Federal Officials Investigate Two Doctors at Tenet Healthcare Hospital in Redding for ‘Unnecessary Surgeries’
Officials from Santa Barbara-based Tenet Healthcare, one of the largest for-profit hospital chains in the nation, yesterday announced that federal officials raided one of their hospitals in California seeking information for an investigation of two physicians who may have performed "unnecessary surgeries" and potentially defrauded Medicare, the New York Times reports (Abelson, New York Times, 11/1). About 40 federal agents searched Redding Medical Center and the offices of the cardiologist and cardiothoracic specialist under investigation (Enkoji, Sacramento Bee, 11/1). The probe involves investigators from the FBI, the U.S. Attorney's office for the Eastern District of California and the HHS Office of Inspector General. According to an FBI affidavit, government officials suspect that the physicians participated in a "scheme to cause patients to undergo unnecessary invasive coronary procedures," including artery bypass and heart valve replacement surgeries (New York Times, 11/1). Neither physician has been charged with a crime, and Tenet is not under investigation, Laura Schwartz, a prosecutor in the U.S. attorney's office who is handling the case, said, according to the Los Angeles Times (Lee/White, Los Angeles Times, 11/1).
The New York Times reports that news of the raid "raised concerns" over Tenet and its oversight of its hospitals. One analyst suggests that the investigation could indicate systemic problems stemming from Tenet's emphasis on increasing volume in lucrative specialties (New York Times, 11/1). The affidavit states that a medical professional who expressed concerns about the two physicians believes medical center executives were aware of the problem but "look[ed] the other way" because the specialists "produce tremendous revenue for the hospital" (Los Angeles Times, 11/1). The surgeons were the top two billers of the Medicare program in their specialties in the Northern California region, the Wall Street Journal reports (Rundle, Wall Street Journal, 11/1). "This whole incident does call investors' attention to the question of the integrity of management," Rita Freedman, an analyst with PNC Advisors, said (New York Times, 11/1).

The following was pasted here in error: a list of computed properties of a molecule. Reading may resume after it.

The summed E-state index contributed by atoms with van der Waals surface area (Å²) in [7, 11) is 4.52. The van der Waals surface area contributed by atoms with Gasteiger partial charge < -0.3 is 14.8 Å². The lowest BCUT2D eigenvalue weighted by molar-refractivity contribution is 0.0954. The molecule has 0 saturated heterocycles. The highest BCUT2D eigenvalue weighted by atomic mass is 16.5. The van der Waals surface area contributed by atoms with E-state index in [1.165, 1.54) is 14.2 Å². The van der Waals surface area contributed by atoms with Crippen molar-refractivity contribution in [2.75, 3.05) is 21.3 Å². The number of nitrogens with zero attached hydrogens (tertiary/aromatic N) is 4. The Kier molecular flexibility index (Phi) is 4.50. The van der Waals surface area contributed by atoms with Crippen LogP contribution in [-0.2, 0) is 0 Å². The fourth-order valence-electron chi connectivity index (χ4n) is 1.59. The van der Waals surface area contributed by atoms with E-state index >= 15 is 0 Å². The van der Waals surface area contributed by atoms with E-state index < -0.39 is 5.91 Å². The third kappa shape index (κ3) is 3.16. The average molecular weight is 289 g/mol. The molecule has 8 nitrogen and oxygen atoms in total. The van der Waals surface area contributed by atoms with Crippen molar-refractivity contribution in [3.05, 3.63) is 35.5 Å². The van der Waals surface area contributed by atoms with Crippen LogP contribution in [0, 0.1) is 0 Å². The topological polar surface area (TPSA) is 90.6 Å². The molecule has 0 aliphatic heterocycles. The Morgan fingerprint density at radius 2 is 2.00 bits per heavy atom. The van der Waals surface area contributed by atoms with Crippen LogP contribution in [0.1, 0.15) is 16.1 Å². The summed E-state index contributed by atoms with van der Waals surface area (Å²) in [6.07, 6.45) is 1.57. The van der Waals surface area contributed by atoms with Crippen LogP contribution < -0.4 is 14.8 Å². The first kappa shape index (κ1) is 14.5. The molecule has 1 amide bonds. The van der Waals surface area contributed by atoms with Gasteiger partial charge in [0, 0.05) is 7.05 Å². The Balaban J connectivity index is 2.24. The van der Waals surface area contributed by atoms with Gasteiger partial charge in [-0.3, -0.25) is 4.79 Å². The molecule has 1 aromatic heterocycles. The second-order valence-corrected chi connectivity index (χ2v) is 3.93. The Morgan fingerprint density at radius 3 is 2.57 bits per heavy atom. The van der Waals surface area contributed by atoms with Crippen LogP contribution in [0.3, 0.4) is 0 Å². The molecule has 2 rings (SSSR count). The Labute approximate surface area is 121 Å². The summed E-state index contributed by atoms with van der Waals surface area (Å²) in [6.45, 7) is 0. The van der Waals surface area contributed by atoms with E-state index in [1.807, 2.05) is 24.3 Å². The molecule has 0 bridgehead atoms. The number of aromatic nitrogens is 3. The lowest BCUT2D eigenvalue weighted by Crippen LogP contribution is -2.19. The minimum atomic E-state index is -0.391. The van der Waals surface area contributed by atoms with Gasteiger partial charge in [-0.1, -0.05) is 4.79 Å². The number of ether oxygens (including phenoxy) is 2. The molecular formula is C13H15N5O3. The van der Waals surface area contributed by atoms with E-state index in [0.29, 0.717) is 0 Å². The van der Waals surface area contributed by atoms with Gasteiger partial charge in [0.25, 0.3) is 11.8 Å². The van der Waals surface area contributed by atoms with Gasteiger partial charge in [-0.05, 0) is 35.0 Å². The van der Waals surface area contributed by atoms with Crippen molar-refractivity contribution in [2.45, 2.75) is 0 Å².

News of the investigation marked yet another "setback" for Tenet, whose stock has been falling since Monday after an analyst questioned the company's Medicare reimbursements (Los Angeles Times, 11/1). Earlier this week an analyst for UBS Warburg downgraded Tenet's stock because of concerns about the company's Medicare outlier payments, which compensate for unusual cases that require very costly care. Tenet's outlier reimbursements as a percentage of total Medicare payments are "significantly higher" than other hospitals' (Wall Street Journal, 11/1). According to the Los Angeles Times, yesterday's announcement created a "full-blown crisis of confidence" among the chain's investors, causing the company's stock to fall 26%, or $10.22, to $28.75. Tenet's stock had fallen approximately 20% over the previous three days. Yesterday, Tenet sought to distance itself from the investigation. "This is an investigation of doctors, not the hospital or Tenet," company spokesperson Harry Anderson said (Los Angeles Times, 11/1).This is part of the California Healthline Daily Edition, a summary of health policy coverage from major news organizations. Sign up for an email subscription.